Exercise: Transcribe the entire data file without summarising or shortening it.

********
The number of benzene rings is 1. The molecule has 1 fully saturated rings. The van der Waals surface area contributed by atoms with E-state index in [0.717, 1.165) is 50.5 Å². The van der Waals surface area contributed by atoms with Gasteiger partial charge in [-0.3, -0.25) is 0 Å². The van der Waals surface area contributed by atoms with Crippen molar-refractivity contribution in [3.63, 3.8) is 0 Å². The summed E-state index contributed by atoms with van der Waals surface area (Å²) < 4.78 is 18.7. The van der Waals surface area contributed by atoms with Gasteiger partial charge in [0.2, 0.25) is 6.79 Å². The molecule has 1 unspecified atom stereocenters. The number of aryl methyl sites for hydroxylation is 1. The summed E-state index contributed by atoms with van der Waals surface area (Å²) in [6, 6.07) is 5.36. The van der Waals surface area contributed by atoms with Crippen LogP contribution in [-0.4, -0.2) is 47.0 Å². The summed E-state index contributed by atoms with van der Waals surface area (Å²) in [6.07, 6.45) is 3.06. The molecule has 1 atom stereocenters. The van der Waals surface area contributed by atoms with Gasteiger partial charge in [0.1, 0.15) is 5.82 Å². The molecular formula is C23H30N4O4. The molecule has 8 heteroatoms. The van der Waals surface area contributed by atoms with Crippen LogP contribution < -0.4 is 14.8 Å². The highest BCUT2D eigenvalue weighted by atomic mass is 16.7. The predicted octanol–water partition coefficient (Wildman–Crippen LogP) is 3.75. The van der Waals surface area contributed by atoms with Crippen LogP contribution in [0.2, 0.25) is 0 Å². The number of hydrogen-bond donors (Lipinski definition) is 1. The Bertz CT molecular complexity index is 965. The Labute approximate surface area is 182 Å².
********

The number of benzene rings is 1. The molecule has 1 fully saturated rings. The van der Waals surface area contributed by atoms with E-state index in [0.717, 1.165) is 50.5 Å². The van der Waals surface area contributed by atoms with Gasteiger partial charge in [-0.3, -0.25) is 0 Å². The van der Waals surface area contributed by atoms with Crippen molar-refractivity contribution in [3.63, 3.8) is 0 Å². The summed E-state index contributed by atoms with van der Waals surface area (Å²) < 4.78 is 18.7. The van der Waals surface area contributed by atoms with Gasteiger partial charge in [0.2, 0.25) is 6.79 Å². The molecule has 1 unspecified atom stereocenters. The number of aryl methyl sites for hydroxylation is 1. The summed E-state index contributed by atoms with van der Waals surface area (Å²) in [6, 6.07) is 5.36. The van der Waals surface area contributed by atoms with Crippen LogP contribution in [-0.4, -0.2) is 47.0 Å². The summed E-state index contributed by atoms with van der Waals surface area (Å²) in [6.07, 6.45) is 3.06. The molecule has 1 atom stereocenters. The van der Waals surface area contributed by atoms with Gasteiger partial charge in [0.1, 0.15) is 5.82 Å². The molecular formula is C23H30N4O4. The molecule has 8 heteroatoms. The van der Waals surface area contributed by atoms with Crippen LogP contribution < -0.4 is 14.8 Å². The highest BCUT2D eigenvalue weighted by atomic mass is 16.7. The predicted octanol–water partition coefficient (Wildman–Crippen LogP) is 3.75. The van der Waals surface area contributed by atoms with Crippen LogP contribution in [0.2, 0.25) is 0 Å². The number of hydrogen-bond donors (Lipinski definition) is 1. The Bertz CT molecular complexity index is 965. The Labute approximate surface area is 182 Å².